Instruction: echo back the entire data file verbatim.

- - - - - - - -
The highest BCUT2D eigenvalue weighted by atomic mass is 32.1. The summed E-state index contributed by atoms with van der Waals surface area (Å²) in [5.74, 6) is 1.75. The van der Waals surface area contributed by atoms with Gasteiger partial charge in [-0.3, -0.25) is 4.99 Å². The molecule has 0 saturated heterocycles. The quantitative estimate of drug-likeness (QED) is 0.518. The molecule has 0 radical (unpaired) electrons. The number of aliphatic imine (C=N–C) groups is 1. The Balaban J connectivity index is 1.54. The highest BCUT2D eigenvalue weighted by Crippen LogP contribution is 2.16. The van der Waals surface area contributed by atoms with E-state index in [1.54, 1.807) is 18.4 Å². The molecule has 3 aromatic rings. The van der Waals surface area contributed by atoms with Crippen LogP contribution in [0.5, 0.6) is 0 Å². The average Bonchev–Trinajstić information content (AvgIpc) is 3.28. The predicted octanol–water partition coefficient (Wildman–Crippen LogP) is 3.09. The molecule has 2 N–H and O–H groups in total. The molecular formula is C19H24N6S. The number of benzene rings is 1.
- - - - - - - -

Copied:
The highest BCUT2D eigenvalue weighted by atomic mass is 32.1. The summed E-state index contributed by atoms with van der Waals surface area (Å²) in [5.74, 6) is 1.75. The van der Waals surface area contributed by atoms with Gasteiger partial charge in [-0.3, -0.25) is 4.99 Å². The molecule has 0 saturated heterocycles. The quantitative estimate of drug-likeness (QED) is 0.518. The molecule has 0 radical (unpaired) electrons. The number of aliphatic imine (C=N–C) groups is 1. The Balaban J connectivity index is 1.54. The highest BCUT2D eigenvalue weighted by Crippen LogP contribution is 2.16. The van der Waals surface area contributed by atoms with E-state index in [1.54, 1.807) is 18.4 Å². The molecule has 3 aromatic rings. The van der Waals surface area contributed by atoms with Crippen LogP contribution in [0.5, 0.6) is 0 Å². The average Bonchev–Trinajstić information content (AvgIpc) is 3.28. The predicted octanol–water partition coefficient (Wildman–Crippen LogP) is 3.09. The molecule has 2 N–H and O–H groups in total. The molecular formula is C19H24N6S. The number of benzene rings is 1.